Representatives of the World Bank at a workshop on accountability here have expressed the view that the bank’s attempts at fighting corruption in the Government’s welfare schemes often got interpreted as acts of “interfering”.
Delivering the keynote address at a workshop on “Social accountability in India”, Giovanna Prennushi, Economic Advisor to the World Bank, said the bank has been extending support to the Centre to improve service delivery in the Centrally-sponsored schemes. This included bringing in more transparency and accountability in the schemes through the implementation of the Right to Information, websites, sign boards and capacity building of the stakeholders.
The two-day workshop, organised jointly by CUTS (Consumer Unity & Trust Society) International and the World Bank ‘s South Asia Sustainable Development Department, discussed social accountability interventions introduced in large-scale public programmes such as National Rural employment Guarantee Scheme and “Sarva Shiksha Abhiyan” through engagement with a wide range of stockholders.
“The Bank’s lending to India has gone up to five billion dollars. We are engaged in a number of Centrally-sponsored schemes,” Ms. Prennushi said. However, the bank was cautious about its postures as “fighting corruption at times is seen as interfering”, she noted. Social audits and third party interventions were some of the methods being tried out to ensure proper use of funds. “The World Bank also is trying to strengthen the demand of those who ask for greater accountability,” she said.
Ms. Prennushi said the World Bank was trying to incorporate social accountability mechanism in flagship schemes for better public expenditure outcomes in future. She stressed the need for community activism to extract more accountability.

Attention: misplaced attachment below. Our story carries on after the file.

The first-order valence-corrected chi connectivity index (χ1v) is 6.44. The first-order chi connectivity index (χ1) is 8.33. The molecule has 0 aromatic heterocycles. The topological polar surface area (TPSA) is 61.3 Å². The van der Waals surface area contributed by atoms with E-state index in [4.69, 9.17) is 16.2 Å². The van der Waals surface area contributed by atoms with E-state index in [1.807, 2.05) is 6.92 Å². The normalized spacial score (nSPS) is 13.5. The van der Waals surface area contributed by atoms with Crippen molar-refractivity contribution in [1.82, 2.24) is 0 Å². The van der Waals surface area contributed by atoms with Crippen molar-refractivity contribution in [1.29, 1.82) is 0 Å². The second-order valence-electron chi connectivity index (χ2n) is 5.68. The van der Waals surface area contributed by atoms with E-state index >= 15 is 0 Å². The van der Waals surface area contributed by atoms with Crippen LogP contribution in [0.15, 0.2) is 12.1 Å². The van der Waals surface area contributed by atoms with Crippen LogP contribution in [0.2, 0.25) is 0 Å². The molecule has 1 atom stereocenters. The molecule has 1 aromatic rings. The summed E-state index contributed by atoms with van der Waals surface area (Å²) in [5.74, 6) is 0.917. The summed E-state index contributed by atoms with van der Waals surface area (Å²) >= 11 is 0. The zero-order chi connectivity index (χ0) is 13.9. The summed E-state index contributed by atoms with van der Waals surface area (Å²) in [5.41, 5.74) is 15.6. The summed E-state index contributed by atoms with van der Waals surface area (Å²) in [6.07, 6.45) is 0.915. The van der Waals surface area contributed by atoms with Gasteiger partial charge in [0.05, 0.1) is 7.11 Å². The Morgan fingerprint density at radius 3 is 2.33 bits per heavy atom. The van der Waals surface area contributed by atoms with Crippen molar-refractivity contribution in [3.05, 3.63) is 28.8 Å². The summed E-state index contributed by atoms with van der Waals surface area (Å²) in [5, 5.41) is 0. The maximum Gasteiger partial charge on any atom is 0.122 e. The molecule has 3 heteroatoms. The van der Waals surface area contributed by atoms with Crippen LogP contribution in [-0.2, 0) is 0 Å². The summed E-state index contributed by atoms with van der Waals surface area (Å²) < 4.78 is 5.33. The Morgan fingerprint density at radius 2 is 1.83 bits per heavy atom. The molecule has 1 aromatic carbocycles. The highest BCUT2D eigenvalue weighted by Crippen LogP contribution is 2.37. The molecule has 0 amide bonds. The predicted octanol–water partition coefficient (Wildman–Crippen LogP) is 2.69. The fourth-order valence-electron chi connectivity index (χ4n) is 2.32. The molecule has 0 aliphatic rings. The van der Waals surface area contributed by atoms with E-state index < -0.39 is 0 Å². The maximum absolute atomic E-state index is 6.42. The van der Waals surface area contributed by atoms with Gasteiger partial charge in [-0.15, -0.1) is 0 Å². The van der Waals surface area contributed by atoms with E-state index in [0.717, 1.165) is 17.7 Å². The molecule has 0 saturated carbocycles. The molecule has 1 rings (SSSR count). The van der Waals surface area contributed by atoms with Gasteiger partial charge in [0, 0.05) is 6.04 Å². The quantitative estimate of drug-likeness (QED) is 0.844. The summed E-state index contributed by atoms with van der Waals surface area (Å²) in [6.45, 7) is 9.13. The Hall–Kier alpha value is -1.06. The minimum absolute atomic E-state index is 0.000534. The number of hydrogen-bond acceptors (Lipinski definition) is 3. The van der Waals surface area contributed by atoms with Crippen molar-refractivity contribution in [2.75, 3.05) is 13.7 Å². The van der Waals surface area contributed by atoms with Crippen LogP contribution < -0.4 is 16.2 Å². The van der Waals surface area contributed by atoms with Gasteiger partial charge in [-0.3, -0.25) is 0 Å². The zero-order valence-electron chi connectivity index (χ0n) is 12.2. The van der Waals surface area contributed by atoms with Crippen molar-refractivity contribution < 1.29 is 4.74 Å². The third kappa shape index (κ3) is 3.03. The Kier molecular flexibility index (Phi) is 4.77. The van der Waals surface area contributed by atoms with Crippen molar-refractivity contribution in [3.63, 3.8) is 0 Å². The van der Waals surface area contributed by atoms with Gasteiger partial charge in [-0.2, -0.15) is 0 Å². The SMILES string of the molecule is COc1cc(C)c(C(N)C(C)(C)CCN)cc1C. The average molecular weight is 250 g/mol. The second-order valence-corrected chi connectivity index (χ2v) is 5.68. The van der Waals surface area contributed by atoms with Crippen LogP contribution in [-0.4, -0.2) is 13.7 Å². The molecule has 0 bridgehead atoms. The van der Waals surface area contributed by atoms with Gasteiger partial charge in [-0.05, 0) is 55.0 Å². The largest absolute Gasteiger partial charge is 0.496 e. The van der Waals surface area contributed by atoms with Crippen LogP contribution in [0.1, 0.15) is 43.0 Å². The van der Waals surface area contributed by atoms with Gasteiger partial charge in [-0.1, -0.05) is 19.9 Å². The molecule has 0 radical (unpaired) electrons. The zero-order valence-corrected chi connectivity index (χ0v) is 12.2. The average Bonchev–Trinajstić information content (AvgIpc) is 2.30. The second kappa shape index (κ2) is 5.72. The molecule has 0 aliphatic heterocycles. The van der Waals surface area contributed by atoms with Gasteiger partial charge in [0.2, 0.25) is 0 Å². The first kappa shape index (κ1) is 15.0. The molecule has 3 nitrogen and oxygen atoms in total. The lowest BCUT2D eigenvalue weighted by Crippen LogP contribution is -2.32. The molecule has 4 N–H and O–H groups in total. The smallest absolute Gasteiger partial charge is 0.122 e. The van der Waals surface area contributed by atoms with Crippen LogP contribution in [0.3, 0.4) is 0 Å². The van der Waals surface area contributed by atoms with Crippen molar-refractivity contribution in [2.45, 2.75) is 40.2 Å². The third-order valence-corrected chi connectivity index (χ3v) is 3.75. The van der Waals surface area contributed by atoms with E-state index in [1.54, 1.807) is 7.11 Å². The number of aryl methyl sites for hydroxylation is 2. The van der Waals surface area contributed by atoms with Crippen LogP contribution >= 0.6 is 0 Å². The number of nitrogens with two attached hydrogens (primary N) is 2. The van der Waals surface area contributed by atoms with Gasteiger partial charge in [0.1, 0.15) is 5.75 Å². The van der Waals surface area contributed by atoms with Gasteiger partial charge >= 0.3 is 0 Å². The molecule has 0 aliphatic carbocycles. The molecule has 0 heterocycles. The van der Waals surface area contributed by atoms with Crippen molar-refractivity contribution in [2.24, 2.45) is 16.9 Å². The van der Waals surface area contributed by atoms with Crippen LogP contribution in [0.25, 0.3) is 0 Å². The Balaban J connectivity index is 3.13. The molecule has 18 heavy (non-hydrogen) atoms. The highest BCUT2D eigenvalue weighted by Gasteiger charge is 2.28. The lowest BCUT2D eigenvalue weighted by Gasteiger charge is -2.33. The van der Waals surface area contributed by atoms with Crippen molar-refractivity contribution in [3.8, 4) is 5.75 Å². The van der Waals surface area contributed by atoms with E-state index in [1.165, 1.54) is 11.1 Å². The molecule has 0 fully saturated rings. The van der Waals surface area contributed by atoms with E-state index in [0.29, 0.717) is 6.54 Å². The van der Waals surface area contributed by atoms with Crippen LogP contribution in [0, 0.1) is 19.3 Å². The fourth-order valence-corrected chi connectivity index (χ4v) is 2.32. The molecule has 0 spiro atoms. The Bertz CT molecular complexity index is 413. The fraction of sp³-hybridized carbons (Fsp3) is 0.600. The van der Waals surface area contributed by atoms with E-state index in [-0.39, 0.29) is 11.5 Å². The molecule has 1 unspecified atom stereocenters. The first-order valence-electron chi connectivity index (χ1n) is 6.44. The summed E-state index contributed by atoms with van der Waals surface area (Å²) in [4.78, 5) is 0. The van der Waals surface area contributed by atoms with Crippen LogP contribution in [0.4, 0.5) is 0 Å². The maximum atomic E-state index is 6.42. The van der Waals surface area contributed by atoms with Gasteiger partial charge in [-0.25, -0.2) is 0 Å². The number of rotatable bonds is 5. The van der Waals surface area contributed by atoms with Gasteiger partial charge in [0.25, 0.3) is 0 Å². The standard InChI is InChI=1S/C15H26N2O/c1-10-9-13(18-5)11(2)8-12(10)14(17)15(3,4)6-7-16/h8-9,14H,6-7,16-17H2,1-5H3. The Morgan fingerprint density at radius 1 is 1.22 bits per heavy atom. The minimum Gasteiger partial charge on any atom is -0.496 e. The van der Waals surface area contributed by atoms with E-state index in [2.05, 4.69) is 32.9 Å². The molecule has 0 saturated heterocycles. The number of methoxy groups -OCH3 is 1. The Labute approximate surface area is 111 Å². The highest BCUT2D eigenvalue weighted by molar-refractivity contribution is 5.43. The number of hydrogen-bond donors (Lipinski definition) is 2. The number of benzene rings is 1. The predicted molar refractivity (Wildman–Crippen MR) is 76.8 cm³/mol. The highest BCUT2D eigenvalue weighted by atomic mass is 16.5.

Rajasthan’s Rural Development Minister Bharat Singh in his inaugural address was candid enough to accept that the credibility of politicians in India had taken a nose dive in the post Independence period. In general the countrymen have lost commitment to their work and responsibility, he lamented.
Referring to the ongoing debate over social audits of NREGS works in Rajasthan, Mr. Singh said he was aware of the distraught in the minds of the activists over the stalling of the proposed social audits in 16 districts in the State. The political leadership, which gets elected, had its own compulsions in taking action against the corrupt but when the people themselves start demanding a more transparent functioning and punishment of the guilty the Government would be forced to act, he said.
“The biggest drawback is when we are not able to punish people who should be punished,” Mr. Singh said promising to check corruption in the NREGS.
George Cheriyan, Director, CUTS International, while introducing the theme noted that some of the accountability interventions in the past yielded outlier development outcomes within a period of just one year. He sighted instances such as 46 per cent increase in normal nutritional grade children and a 16 per cent increase in the number of immunized children and a 10 per cent drop in teachers’ absenteeism.
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